Since the change in Google’s approach to page ranking, there has been a lot of talk about ‘quality content’. In this context, the phrase refers to ensuring that the pages of your website are filled with original, useful content, rather than strings of sentences stuffed with keywords with the sole objective of rising up the rankings.
You will find lots of information elsewhere about this including our own site, giving you the breakdown on how to format the content of your pages since the Google Penguin upheaval. Here I want to discuss the actual art of writing for the web and how to bring clarity to your pages.
Conciseness should be a goal for anyone writing for a public audience, but it is perhaps even more important when writing on the web. For a start, you don’t really know what media device the reader is using; it could be a mobile phone, tablet or they could be using the Internet on their 50″ plasma TV. With that in mind, it’s usually best to write so that a person reading on a phone or a small tablet will have no problems scrolling through the content. And that means keeping it as concise as possible.
With an awareness of the hypocrisy of it all, I’ll go into a bit of detail here about concise writing.
There is an unwritten rule followed by many people writing blogs and feature content that you shouldn’t use more than one comma per sentence when writing for the web. The belief is that if you’re wanting to use more than one, the sentence is probably too long and you should turn it into two separate sentences. While that’s a good starting point, there are times when you risk making a sentence or phrase unclear for the sake of an additional comma. That would be a mistake.
Whether you’re just writing some explanatory text about your company, or writing a blog or article, the main goal is to put across the intended information with as little effort as possible required from the reader. As soon as the reader, who could be a potential customer, has an element of doubt in their mind about what your website is trying to say, the chances are they will leave rather than progress any further. The reader should never have to look at a sentence more than once in order to understand it.
The key is to strip sentences to their barest bones. Reduce any waffle and just present the necessary facts in the clearest way possible. Remember, some of your potential customers may not have English as a first language, so keeping things simple will help them understand your site too.
The pursuit of conciseness doesn’t stop with sentences either. If you’re writing longer pieces of text, like a blog post or an article you should try to make sure that paragraphs don’t become overlong. A couple of sentences; three or four at the most should do. This makes longer pieces of text much easier to read on a screen.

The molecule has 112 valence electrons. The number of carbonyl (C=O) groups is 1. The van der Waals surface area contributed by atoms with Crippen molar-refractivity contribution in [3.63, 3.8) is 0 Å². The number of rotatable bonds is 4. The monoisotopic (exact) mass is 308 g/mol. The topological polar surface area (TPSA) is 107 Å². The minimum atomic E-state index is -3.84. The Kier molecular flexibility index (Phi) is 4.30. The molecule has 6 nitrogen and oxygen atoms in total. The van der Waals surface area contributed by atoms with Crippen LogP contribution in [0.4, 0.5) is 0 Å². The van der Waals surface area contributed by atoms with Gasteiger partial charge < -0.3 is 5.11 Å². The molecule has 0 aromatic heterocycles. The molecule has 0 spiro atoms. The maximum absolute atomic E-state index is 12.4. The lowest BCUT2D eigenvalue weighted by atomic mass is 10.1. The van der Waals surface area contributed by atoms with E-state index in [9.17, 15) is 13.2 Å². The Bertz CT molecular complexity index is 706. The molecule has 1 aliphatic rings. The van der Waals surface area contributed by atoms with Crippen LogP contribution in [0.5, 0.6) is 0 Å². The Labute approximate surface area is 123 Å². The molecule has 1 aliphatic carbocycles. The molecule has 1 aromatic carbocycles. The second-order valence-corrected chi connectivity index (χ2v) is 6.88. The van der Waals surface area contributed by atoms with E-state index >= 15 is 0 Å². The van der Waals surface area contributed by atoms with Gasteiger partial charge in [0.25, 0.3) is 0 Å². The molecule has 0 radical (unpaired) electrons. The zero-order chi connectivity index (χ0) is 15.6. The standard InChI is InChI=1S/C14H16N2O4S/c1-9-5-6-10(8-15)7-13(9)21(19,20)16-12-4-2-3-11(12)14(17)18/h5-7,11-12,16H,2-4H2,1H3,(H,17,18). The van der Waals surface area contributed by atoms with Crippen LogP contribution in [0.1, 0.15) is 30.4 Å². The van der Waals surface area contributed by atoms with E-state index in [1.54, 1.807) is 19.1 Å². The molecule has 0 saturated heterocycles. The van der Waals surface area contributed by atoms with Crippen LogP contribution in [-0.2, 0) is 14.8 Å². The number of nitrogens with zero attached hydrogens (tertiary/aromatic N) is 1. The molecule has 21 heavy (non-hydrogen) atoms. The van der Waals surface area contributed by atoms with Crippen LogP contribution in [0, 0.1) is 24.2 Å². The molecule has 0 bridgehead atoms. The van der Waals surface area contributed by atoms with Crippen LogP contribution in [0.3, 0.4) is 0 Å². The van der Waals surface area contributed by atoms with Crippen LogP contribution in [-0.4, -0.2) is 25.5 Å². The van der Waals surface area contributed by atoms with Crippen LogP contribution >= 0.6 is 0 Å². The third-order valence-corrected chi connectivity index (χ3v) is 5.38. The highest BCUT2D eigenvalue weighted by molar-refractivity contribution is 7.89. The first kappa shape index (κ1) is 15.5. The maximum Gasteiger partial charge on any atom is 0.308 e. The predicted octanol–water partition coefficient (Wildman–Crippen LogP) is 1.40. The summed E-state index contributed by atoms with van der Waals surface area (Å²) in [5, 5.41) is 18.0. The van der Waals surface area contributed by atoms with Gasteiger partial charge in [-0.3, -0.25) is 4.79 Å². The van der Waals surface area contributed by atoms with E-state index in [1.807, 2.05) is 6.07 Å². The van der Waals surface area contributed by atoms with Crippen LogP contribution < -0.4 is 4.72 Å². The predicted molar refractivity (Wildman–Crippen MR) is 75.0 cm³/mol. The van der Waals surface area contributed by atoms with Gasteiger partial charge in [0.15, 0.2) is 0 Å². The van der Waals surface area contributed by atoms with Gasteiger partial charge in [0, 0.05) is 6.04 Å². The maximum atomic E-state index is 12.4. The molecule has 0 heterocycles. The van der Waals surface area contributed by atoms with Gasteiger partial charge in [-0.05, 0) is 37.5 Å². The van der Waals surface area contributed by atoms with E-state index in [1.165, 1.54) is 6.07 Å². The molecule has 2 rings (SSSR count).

Use Plain English
The Internet is no longer solely the domain of IT specialists and engineers, so you need to ensure the vocabulary you employ on your site can be understood by as broad a range of people as possible. Even if your site is relatively technical in nature, try to keep the jargon to a minimum. If you do have to use a specialist term, it is best to offer an explanation in brackets.
The type of vocabulary you use is also important. As is explained in our blog piece on brand identityÂ the words you use need to reflect the type of business you are, so be careful not write in a way that conflicts with your overall message and then deter potential customers. Ultimately, if in doubt, just keep it plain, simple and professional.
Check for Errors
It is very important that if you’re wanting to attract people to contact you or spend money through your website, the text should be free of spelling and factual errors. It reflects to the customer your care, attention to detail and your professionalism. Remember, everything you can do to lift yourself above the competition is going to help your business!
Most people know whether their spelling and grammar are up to scratch or not, but even professional writers will let mistakes slip through if they don’t have their work checked by a second pair of eyes. It’s amazing how easy it is to miss simple errors in text that you have written as your brain will just read what you intended to write, not what’s on the page! Spell checkers help to make pieces of text better, but they don’t always pick up the more subtle spelling and grammatical errors.
At Rosco we offer professional small business web design and we can include some high quality content for your new website with any project. This offers an easy and affordable way to make sure your website’s content projects high standards of quality and attention to detail.